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Roswell L. Gilpatric. Used by permission of Cravath, Swaine & Moore.

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Gilpatric, Roswell L. (04 November 1906–15 March 1996), lawyer and presidential aide, was born Roswell Leavitt Gilpatric in Brooklyn, New York, the son of Walter Hodges Gilpatric, a lawyer, and Charlotte Elizabeth Leavitt Gilpatric. He entered Yale University in 1924, was elected to Phi Beta Kappa, and received his B.A. with honors in 1928. He then entered Yale Law School, was an editor of the ...

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Proskauer, Joseph Meyer (06 August 1877–11 September 1971), judge, political adviser, and Jewish communal leader, was born in Mobile, Alabama, the son of Alfred Proskauer, a bank cashier, and Rebecca Leinkauf. Born into a southern Jewish family of German and Hungarian descent, Proskauer was educated at Columbia College (B.A., 1896) and Columbia Law School (LL.B., 1899) and began practicing law in New York City in partnership with college friend James Rosenberg in 1900. Two years later both men entered the well-known firm of James, Schell & Elkus, which eventually became Elkus, Gleason & Proskauer. In 1903 Proskauer married Alice Naumburg. ...

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Rosenman, Samuel Irving (13 February 1896–24 June 1973), jurist and presidential adviser, was born in San Antonio, Texas, the son of Russian-Jewish immigrants Sol Rosenman and Ethel Paler. His parents settled in New York City, where Rosenman attended the Manhattan public schools. He graduated from Columbia College, Phi Beta Kappa and summa cum laude, in 1915. In 1917, after completing two years at the Columbia Law School, he enlisted as a private in the U.S. Army and was discharged in August 1919 as a second lieutenant. He received his LL.B. soon after and was admitted to the New York bar in 1920....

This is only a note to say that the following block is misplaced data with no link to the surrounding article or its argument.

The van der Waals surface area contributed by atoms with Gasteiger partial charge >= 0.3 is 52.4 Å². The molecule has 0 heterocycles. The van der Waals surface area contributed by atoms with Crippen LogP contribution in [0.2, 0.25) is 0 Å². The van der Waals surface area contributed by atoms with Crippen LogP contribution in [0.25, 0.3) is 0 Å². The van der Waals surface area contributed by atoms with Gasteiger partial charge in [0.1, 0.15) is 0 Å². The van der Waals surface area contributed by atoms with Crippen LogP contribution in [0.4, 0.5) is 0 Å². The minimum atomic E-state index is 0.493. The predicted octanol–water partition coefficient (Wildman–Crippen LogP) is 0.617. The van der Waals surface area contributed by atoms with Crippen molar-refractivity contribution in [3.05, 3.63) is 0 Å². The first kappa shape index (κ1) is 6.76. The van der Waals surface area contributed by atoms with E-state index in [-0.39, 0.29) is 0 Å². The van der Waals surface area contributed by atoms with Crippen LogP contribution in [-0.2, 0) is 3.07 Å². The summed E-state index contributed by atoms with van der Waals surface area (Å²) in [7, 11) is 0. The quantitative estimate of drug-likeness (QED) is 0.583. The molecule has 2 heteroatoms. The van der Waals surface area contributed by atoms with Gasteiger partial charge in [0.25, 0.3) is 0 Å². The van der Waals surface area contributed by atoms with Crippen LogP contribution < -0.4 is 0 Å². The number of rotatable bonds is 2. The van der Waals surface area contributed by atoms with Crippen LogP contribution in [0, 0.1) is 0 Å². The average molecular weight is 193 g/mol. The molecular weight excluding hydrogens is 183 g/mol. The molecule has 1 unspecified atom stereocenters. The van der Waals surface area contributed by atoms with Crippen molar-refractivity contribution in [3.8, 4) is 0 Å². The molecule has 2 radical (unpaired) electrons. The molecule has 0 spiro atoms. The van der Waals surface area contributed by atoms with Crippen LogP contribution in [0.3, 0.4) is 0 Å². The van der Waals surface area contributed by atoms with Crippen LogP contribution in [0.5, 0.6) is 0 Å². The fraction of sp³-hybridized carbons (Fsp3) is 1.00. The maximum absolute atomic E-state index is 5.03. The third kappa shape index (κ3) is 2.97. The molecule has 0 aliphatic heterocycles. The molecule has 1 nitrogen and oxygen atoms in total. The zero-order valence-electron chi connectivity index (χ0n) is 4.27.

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Rublee, George (07 July 1868–26 April 1957), corporate and international lawyer and presidential adviser, was born in Madison, Wisconsin, the son of Horace Rublee, the editor and publisher of the Milwaukee Sentinel, and Kate Hopkins. George Rublee’s first seven years were spent in Geneva, where his father served as U.S. minister to Switzerland. He graduated from Harvard with an A.B. in 1890, spent two years in Europe, and graduated from the Harvard Law School in 1895. Between 1895 and 1897 he worked at law firms in New York and Chicago and taught contract law at the Harvard Law School for one semester in 1896. His career significantly improved when he became the assistant of ...